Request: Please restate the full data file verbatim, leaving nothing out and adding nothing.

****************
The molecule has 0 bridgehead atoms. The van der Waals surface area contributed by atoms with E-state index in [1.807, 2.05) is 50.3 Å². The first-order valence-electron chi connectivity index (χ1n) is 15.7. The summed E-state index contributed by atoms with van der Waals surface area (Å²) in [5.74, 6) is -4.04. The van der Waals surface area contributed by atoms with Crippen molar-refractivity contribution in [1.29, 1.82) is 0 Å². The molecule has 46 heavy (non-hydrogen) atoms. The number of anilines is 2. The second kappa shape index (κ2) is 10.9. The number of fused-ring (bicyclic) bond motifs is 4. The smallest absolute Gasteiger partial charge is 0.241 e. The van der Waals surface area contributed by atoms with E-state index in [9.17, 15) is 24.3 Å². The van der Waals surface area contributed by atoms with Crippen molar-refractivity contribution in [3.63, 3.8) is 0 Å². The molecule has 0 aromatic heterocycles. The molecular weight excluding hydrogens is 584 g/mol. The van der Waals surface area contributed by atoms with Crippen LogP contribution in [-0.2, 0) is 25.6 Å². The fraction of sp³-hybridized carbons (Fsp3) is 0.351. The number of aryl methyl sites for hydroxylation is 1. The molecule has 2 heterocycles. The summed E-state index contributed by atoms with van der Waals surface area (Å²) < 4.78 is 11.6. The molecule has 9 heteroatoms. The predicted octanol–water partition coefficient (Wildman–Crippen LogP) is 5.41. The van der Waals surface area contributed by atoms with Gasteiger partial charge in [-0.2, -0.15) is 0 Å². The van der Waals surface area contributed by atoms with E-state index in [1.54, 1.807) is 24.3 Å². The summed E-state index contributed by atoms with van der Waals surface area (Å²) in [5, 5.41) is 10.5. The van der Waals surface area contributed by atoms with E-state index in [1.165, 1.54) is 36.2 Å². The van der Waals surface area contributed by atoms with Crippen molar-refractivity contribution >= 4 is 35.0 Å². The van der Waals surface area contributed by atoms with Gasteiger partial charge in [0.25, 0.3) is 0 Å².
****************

The molecule has 0 bridgehead atoms. The van der Waals surface area contributed by atoms with E-state index in [1.807, 2.05) is 50.3 Å². The first-order valence-electron chi connectivity index (χ1n) is 15.7. The summed E-state index contributed by atoms with van der Waals surface area (Å²) in [5.74, 6) is -4.04. The van der Waals surface area contributed by atoms with Crippen molar-refractivity contribution in [1.29, 1.82) is 0 Å². The molecule has 46 heavy (non-hydrogen) atoms. The number of anilines is 2. The second kappa shape index (κ2) is 10.9. The number of fused-ring (bicyclic) bond motifs is 4. The smallest absolute Gasteiger partial charge is 0.241 e. The van der Waals surface area contributed by atoms with E-state index in [9.17, 15) is 24.3 Å². The van der Waals surface area contributed by atoms with Crippen molar-refractivity contribution in [3.63, 3.8) is 0 Å². The molecule has 0 aromatic heterocycles. The molecular weight excluding hydrogens is 584 g/mol. The van der Waals surface area contributed by atoms with Crippen LogP contribution in [-0.2, 0) is 25.6 Å². The fraction of sp³-hybridized carbons (Fsp3) is 0.351. The number of aryl methyl sites for hydroxylation is 1. The molecule has 2 heterocycles. The summed E-state index contributed by atoms with van der Waals surface area (Å²) < 4.78 is 11.6. The molecule has 9 heteroatoms. The predicted octanol–water partition coefficient (Wildman–Crippen LogP) is 5.41. The van der Waals surface area contributed by atoms with Gasteiger partial charge in [-0.2, -0.15) is 0 Å². The van der Waals surface area contributed by atoms with E-state index in [1.54, 1.807) is 24.3 Å². The summed E-state index contributed by atoms with van der Waals surface area (Å²) in [5, 5.41) is 10.5. The van der Waals surface area contributed by atoms with E-state index in [1.165, 1.54) is 36.2 Å². The van der Waals surface area contributed by atoms with Crippen molar-refractivity contribution >= 4 is 35.0 Å². The van der Waals surface area contributed by atoms with Gasteiger partial charge in [0.25, 0.3) is 0 Å².